My most recent call was from a friend who wanted to know who sang “Brand New Pair Of Roller Skates”. I knew they meant “Brand New Key”, so I corrected the title right away. Then I mentioned it was a #1 song for Melanie in 1972.
My friend was happy, but then wanted to know what other songs she sang. So I mentioned “What Have They Done To My Song Ma”, “Lay Down (Candles In The Rain)”, as well as her version of “Ruby Tuesday”.
“Thanks, Mike. I knew you would know.”
If you ever get phone calls like that, then you know how good it feels. It’s also a sign that you are a reaal rock and roll fan. If you don’t get calls like that, then you may still be a rock and roll fan; just not one that goes around bragging about how much they know about music. ;)
That’s right! I just said YouTube sucks. But that’s actually a good thing for us music fans.
Oh, I should clarify.
I don’t mean that YouTube sucks in that it is inferior or not worthy; what I mean is that it sucks so much time out of your day. How often have you visited YouTube to check if they have a certain song, only to find that you have just spent the past two hours clicking on videos?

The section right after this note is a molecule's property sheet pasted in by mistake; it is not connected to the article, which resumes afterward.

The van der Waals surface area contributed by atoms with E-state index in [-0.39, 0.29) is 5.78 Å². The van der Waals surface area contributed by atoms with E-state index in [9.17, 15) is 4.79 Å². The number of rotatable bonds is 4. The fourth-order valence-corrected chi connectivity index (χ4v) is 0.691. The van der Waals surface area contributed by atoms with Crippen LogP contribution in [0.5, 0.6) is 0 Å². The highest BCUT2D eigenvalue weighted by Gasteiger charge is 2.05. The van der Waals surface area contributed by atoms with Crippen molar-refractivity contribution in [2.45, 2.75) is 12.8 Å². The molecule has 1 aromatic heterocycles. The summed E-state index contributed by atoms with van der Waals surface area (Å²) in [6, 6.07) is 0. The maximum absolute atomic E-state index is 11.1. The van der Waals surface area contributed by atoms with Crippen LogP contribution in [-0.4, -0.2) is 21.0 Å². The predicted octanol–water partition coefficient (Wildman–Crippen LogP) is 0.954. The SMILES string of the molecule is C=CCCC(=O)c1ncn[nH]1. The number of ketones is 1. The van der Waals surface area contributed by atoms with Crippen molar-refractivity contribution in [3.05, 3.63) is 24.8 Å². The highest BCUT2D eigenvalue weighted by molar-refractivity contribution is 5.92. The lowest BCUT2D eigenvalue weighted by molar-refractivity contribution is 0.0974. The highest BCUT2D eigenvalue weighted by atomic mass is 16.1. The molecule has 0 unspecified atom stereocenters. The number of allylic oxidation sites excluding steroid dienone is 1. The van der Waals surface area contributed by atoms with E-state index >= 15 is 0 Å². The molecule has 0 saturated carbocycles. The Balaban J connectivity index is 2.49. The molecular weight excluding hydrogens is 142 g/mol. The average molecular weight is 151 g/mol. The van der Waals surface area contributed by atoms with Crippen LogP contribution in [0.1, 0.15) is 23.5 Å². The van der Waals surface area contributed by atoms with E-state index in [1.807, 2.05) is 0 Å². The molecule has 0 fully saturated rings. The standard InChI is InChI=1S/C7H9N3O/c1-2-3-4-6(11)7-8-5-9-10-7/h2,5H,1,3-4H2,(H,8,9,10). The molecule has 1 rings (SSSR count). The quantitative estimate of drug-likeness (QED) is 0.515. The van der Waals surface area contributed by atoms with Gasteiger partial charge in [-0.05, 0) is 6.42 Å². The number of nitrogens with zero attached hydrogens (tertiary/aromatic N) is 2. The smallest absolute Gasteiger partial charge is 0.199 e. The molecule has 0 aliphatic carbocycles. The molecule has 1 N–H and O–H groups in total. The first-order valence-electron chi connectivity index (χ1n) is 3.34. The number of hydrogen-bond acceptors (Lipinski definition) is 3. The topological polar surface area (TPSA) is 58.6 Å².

Some people would consider that a waste, but we are the exception.
I have found so many cool songs on YouTube, songs I have never heard before, that I find it to be an indispensable website for any fan of rock and roll music.
Not that you need it, but you now have full permission to browse YouTube to your heart’s content.
By the way, what songs have you discovered lately?
Tiny Mix Tapes is a site that lets people list the songs of a themed mix tape. Here are a few examples of what people have come up with for the titles of their mix tapes.
“I can’t wait to move in with you even though we’re both poor from college.”
“I’m 34 tomorrow but mentally I am 12.”
“I am becoming a working robot, but I’d rather be a snowman in an empty cornfield right now.”
And that’s only a small taste. The fun is in trying to find just the right songs and artists to fit the theme. Oh, and if you have an idea for a theme but don’t know what songs to put on it, you can submit it to the website and maybe the editors will choose it.
What makes the site fun isn’t just seeing the zany ideas people have, but also being introduced to new music. Popular songs are represented, but the site has a nice blend of lesser-known bands and songs, too.
Anyway…it’s a cool site for rock and roll fans. Check it out!